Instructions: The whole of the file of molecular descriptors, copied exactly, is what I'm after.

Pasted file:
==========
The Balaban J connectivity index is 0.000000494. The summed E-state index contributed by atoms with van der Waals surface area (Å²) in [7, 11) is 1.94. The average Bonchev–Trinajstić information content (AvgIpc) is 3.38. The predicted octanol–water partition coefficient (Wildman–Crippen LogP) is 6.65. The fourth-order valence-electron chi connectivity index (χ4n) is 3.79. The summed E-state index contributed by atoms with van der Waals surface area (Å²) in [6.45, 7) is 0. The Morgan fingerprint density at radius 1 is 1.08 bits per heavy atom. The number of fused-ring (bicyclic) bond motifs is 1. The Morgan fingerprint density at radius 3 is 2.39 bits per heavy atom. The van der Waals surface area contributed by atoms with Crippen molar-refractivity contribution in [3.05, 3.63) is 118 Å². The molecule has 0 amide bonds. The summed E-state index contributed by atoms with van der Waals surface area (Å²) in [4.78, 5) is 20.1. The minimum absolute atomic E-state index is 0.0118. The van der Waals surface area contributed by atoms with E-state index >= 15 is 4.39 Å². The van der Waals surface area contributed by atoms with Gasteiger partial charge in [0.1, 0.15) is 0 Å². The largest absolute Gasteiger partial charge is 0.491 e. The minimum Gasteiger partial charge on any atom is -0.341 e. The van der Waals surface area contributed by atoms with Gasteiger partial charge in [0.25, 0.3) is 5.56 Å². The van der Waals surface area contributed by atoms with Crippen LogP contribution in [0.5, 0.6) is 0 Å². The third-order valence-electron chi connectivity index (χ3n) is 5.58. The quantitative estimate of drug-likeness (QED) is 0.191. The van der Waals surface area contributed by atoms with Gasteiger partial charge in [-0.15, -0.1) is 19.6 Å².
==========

The Balaban J connectivity index is 0.000000494. The summed E-state index contributed by atoms with van der Waals surface area (Å²) in [7, 11) is 1.94. The average Bonchev–Trinajstić information content (AvgIpc) is 3.38. The predicted octanol–water partition coefficient (Wildman–Crippen LogP) is 6.65. The fourth-order valence-electron chi connectivity index (χ4n) is 3.79. The summed E-state index contributed by atoms with van der Waals surface area (Å²) in [6.45, 7) is 0. The Morgan fingerprint density at radius 1 is 1.08 bits per heavy atom. The number of fused-ring (bicyclic) bond motifs is 1. The Morgan fingerprint density at radius 3 is 2.39 bits per heavy atom. The van der Waals surface area contributed by atoms with Crippen molar-refractivity contribution in [3.05, 3.63) is 118 Å². The molecule has 0 amide bonds. The summed E-state index contributed by atoms with van der Waals surface area (Å²) in [4.78, 5) is 20.1. The minimum absolute atomic E-state index is 0.0118. The van der Waals surface area contributed by atoms with E-state index >= 15 is 4.39 Å². The van der Waals surface area contributed by atoms with Gasteiger partial charge in [0.1, 0.15) is 0 Å². The largest absolute Gasteiger partial charge is 0.491 e. The minimum Gasteiger partial charge on any atom is -0.341 e. The van der Waals surface area contributed by atoms with Gasteiger partial charge in [0.25, 0.3) is 5.56 Å². The van der Waals surface area contributed by atoms with Crippen LogP contribution in [0.5, 0.6) is 0 Å². The third-order valence-electron chi connectivity index (χ3n) is 5.58. The quantitative estimate of drug-likeness (QED) is 0.191. The van der Waals surface area contributed by atoms with Gasteiger partial charge in [-0.15, -0.1) is 19.6 Å².